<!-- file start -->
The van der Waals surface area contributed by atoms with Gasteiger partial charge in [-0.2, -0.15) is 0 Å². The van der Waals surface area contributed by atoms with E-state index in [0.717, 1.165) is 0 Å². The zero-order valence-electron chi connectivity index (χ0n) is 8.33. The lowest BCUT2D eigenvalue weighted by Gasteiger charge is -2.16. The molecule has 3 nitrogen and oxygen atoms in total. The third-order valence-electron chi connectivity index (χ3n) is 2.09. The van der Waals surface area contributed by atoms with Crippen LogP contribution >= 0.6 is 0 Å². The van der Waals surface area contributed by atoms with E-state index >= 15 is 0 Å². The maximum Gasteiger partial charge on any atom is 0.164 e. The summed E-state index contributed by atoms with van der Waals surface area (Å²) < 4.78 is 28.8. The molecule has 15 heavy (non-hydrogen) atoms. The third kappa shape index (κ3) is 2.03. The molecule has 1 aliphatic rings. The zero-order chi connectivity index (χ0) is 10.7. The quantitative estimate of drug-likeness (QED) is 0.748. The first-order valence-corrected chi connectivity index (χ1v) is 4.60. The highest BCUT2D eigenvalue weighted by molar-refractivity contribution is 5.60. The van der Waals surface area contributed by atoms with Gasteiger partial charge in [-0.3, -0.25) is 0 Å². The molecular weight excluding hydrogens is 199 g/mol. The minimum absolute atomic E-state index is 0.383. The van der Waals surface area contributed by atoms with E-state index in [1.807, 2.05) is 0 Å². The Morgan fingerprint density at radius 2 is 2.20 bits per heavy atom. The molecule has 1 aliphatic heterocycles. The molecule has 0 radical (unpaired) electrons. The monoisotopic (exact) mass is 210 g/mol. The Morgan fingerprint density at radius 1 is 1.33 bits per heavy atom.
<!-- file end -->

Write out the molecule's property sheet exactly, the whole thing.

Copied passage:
The van der Waals surface area contributed by atoms with Gasteiger partial charge in [-0.2, -0.15) is 0 Å². The van der Waals surface area contributed by atoms with E-state index in [0.717, 1.165) is 0 Å². The zero-order valence-electron chi connectivity index (χ0n) is 8.33. The lowest BCUT2D eigenvalue weighted by Gasteiger charge is -2.16. The molecule has 3 nitrogen and oxygen atoms in total. The third-order valence-electron chi connectivity index (χ3n) is 2.09. The van der Waals surface area contributed by atoms with Crippen LogP contribution >= 0.6 is 0 Å². The van der Waals surface area contributed by atoms with E-state index >= 15 is 0 Å². The maximum Gasteiger partial charge on any atom is 0.164 e. The summed E-state index contributed by atoms with van der Waals surface area (Å²) < 4.78 is 28.8. The molecule has 15 heavy (non-hydrogen) atoms. The third kappa shape index (κ3) is 2.03. The molecule has 1 aliphatic rings. The zero-order chi connectivity index (χ0) is 10.7. The quantitative estimate of drug-likeness (QED) is 0.748. The first-order valence-corrected chi connectivity index (χ1v) is 4.60. The highest BCUT2D eigenvalue weighted by molar-refractivity contribution is 5.60. The van der Waals surface area contributed by atoms with Gasteiger partial charge in [-0.3, -0.25) is 0 Å². The molecular weight excluding hydrogens is 199 g/mol. The minimum absolute atomic E-state index is 0.383. The van der Waals surface area contributed by atoms with E-state index in [1.807, 2.05) is 0 Å². The Morgan fingerprint density at radius 2 is 2.20 bits per heavy atom. The molecule has 1 aliphatic heterocycles. The molecule has 0 radical (unpaired) electrons. The monoisotopic (exact) mass is 210 g/mol. The Morgan fingerprint density at radius 1 is 1.33 bits per heavy atom.